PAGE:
The nonstop coastal building across Florida has pushed the insurance risk in the state to nearly $2 trillion, keeping it the diciest place in the world for insurers, an industry analyst said.
Gov. Charlie Crist has campaigned furiously to get insurance rates down, but market conditions appear to be working against him, although losses in the private insurance market have been minimal the last two years in Florida.
Robert Hartwig, president of the New York-based Insurance Information Institute, suggests that premiums are not likely to drop despite overall industry profits in the neighborhood of $60 billion in each of the past two years.
The industry had a profit of roughly $3.4 billion in Florida this year, according to Sam Miller, executive vice president of the Florida Insurance Council.
Crist said it’s “a joke” that insurance companies can’t provide some premium relief to homeowners.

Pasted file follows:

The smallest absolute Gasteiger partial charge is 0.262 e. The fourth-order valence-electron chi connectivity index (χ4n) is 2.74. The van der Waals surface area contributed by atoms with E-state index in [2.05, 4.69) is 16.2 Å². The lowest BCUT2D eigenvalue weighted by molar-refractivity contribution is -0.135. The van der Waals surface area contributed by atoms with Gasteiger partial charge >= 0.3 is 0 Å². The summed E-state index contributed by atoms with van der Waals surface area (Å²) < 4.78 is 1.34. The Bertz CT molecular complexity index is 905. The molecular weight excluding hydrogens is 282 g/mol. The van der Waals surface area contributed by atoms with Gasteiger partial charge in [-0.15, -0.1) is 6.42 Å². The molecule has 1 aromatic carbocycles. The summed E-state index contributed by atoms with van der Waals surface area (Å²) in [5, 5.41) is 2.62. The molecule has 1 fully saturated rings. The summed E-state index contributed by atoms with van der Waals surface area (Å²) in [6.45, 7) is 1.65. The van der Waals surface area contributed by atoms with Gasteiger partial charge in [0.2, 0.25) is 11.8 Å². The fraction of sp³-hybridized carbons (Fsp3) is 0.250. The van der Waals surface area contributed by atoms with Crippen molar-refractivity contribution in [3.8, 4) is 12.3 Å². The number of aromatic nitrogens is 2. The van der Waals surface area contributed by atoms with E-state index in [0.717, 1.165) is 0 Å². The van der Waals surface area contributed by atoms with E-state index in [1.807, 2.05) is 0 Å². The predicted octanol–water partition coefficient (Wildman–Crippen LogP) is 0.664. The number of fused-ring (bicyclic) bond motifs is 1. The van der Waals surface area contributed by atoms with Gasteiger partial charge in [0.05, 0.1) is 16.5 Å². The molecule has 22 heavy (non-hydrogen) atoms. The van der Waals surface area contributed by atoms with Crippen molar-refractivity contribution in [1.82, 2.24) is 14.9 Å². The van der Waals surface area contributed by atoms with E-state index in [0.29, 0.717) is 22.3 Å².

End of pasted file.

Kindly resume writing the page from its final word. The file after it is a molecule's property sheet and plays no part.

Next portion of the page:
“You have to make money during the years there are no hurricanes,” countered FIC’s Miller.
In South Miami Beach alone, there are 15 new condo developments going up at an average price of $3.7 million per unit with an aggregate property value of $6 billion alone, Hartwig reported.
“Florida is the riskiest place to write insurance in the world today,” Hartwig said. “Despite its hazards, more people continue to move there.”
Miller noted that many private companies are staying away from insuring the massive new construction in Florida, which exposes all taxpayers, business owners and drivers to the risk if the state-run Citizens Insurance and catastrophic funds get wiped out.
Earlier this month, state regulators rejected a homeowners’ rate increase sought by four Allstate insurance companies. It is just one of the large national companies reducing their stake in Florida because of the high risk environment.
And, after two largely quiet hurricane seasons, nearly an estimated 90,000 flood insurance policies have lapsed in Florida, creating another worrisome scenario.
That represents nearly a third of the flood policies issued in Florida since July 2005, compared to the national average of 8.6 percent.
“Vigilance seems to be slipping already,” Hartwig said. “What happens in Florida resonates around the world.”
He said the statewide liability is projected to increase to $4 trillion by 2014 and that a repeat of the Miami hurricane of 1926 would produce an insured loss in the $80 billion range. That storm, a Category 4, killed 243 people in what was then a far smaller Miami.